Interview with Judit Reigl
This book is the result of ten years of interviews between Judit Reigl and her gallerist, Janos Gat, who was also her friend and a specialist of her work. The story reads like a novel, with a heroine who survived two large crises and wars of the twentieth century, risked her life by crossing European borders, lived on very little for a time and watched with considerable humour the development of an art world that seemed to have little place for her.
Recognised and lauded by André Breton and Marcel Duchamp, a member for a time of the Surrealist movement, Judit Reigl (1923–2020) incessantly pursued a singular artistic path, breaking boundaries between abstraction and figuration by returning, at least in appearance, to figurative painting from 1972 to the moment that her work began to attract attention.
Reigl’s artistic path is testament to an unshakable freedom and profound personal engagement that saw her continuing to paint even when discouraged on all fronts. “A Hungarian? And a woman at that?” were the words of an American art collector in response to what represented a triple handicap in the 1970s: figuration, femininity and nationality.
Even if Reigl’s work, conceived through several series, integrated important innovations in art history and gave proof of a resilience that persisted through its passage from minimal to figurative modes, even if her relationship to the act of painting was as radical as any of her peers (from 1951, she abandoned the paintbrush in favour of her fingertips and homemade instruments), and despite the admiral efforts of a foundation dedicated to her work, her importance, like that of many other women artists, did not receive enough recognition.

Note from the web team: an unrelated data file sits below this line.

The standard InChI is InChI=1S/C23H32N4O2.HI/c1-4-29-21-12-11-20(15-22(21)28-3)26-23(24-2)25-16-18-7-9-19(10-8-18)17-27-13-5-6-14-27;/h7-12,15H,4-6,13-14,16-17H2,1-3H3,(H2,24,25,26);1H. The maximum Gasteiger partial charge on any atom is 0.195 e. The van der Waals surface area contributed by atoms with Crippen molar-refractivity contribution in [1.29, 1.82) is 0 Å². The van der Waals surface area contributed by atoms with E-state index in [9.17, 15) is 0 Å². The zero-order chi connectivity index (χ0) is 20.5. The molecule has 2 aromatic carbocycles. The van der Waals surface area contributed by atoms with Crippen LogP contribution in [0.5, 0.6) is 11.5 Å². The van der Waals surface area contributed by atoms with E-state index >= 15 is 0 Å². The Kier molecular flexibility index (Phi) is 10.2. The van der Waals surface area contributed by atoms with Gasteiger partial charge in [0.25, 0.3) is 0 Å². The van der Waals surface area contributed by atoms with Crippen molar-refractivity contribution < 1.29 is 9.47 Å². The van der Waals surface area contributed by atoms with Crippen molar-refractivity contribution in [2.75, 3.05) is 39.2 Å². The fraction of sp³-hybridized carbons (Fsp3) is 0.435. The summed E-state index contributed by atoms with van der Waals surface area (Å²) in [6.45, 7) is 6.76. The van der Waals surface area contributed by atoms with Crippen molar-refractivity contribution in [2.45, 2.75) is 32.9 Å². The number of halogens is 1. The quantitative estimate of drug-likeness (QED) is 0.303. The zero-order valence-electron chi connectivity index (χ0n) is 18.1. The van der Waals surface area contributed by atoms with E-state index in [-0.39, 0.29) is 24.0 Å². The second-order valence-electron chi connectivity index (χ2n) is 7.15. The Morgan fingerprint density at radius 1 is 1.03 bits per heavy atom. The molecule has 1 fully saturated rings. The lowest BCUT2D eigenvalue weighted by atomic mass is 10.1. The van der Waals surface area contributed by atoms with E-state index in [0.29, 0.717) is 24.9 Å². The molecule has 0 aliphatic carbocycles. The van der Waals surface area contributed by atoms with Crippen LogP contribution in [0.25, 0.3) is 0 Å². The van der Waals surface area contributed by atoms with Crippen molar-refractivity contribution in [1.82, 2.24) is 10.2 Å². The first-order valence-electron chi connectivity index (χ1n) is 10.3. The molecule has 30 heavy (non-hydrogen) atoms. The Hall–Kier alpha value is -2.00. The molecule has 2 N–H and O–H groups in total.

Judit Reigl received the AWARE 2017 Outstanding Merit Prize, organised by AWARE: Archives of Women Artists, Research and Exhibitions, co-founded and directed by Camille Morineau. This Prize symbolises the much-needed recognition of these major women artists whose work and careers have all too often been either overlooked or rediscovered in the framework of partial retrospectives.